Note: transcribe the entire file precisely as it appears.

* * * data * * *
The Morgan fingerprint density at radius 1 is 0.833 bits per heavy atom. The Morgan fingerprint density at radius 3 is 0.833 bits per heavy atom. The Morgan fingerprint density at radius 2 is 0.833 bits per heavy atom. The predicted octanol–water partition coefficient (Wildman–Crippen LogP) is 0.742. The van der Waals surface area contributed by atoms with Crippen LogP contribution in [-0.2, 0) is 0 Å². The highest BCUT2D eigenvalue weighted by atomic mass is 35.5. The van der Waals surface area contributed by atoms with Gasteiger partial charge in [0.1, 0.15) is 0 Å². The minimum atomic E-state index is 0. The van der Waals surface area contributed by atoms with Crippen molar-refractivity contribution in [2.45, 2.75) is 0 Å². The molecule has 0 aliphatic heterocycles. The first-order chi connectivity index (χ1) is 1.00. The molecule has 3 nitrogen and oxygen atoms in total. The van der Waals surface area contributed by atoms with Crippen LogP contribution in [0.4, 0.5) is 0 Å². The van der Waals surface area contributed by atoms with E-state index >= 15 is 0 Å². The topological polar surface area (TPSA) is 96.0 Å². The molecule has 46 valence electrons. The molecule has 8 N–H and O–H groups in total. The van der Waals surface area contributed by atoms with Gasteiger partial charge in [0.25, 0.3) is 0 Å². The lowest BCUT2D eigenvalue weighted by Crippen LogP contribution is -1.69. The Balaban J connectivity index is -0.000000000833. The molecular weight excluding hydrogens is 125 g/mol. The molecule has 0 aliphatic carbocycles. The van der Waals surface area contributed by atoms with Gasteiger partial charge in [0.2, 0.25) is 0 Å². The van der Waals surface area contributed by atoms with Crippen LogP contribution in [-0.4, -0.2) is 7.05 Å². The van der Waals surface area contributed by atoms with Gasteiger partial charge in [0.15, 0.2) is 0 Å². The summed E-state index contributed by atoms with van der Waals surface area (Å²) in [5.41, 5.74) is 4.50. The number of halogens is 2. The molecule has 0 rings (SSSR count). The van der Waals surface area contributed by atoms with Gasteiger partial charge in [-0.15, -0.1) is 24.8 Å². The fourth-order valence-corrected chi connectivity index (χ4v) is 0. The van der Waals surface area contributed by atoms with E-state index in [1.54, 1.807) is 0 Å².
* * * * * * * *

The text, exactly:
The Morgan fingerprint density at radius 1 is 0.833 bits per heavy atom. The Morgan fingerprint density at radius 3 is 0.833 bits per heavy atom. The Morgan fingerprint density at radius 2 is 0.833 bits per heavy atom. The predicted octanol–water partition coefficient (Wildman–Crippen LogP) is 0.742. The van der Waals surface area contributed by atoms with Crippen LogP contribution in [-0.2, 0) is 0 Å². The highest BCUT2D eigenvalue weighted by atomic mass is 35.5. The van der Waals surface area contributed by atoms with Gasteiger partial charge in [0.1, 0.15) is 0 Å². The minimum atomic E-state index is 0. The van der Waals surface area contributed by atoms with Crippen molar-refractivity contribution in [2.45, 2.75) is 0 Å². The molecule has 0 aliphatic heterocycles. The first-order chi connectivity index (χ1) is 1.00. The molecule has 3 nitrogen and oxygen atoms in total. The van der Waals surface area contributed by atoms with Crippen LogP contribution in [0.4, 0.5) is 0 Å². The van der Waals surface area contributed by atoms with E-state index >= 15 is 0 Å². The topological polar surface area (TPSA) is 96.0 Å². The molecule has 46 valence electrons. The molecule has 8 N–H and O–H groups in total. The van der Waals surface area contributed by atoms with Gasteiger partial charge in [0.25, 0.3) is 0 Å². The lowest BCUT2D eigenvalue weighted by Crippen LogP contribution is -1.69. The Balaban J connectivity index is -0.000000000833. The molecular weight excluding hydrogens is 125 g/mol. The molecule has 0 aliphatic carbocycles. The van der Waals surface area contributed by atoms with Gasteiger partial charge in [0.2, 0.25) is 0 Å². The van der Waals surface area contributed by atoms with Crippen LogP contribution in [-0.4, -0.2) is 7.05 Å². The van der Waals surface area contributed by atoms with Gasteiger partial charge in [0.15, 0.2) is 0 Å². The summed E-state index contributed by atoms with van der Waals surface area (Å²) in [5.41, 5.74) is 4.50. The number of halogens is 2. The molecule has 0 rings (SSSR count). The van der Waals surface area contributed by atoms with Gasteiger partial charge in [-0.15, -0.1) is 24.8 Å². The fourth-order valence-corrected chi connectivity index (χ4v) is 0. The van der Waals surface area contributed by atoms with E-state index in [1.54, 1.807) is 0 Å².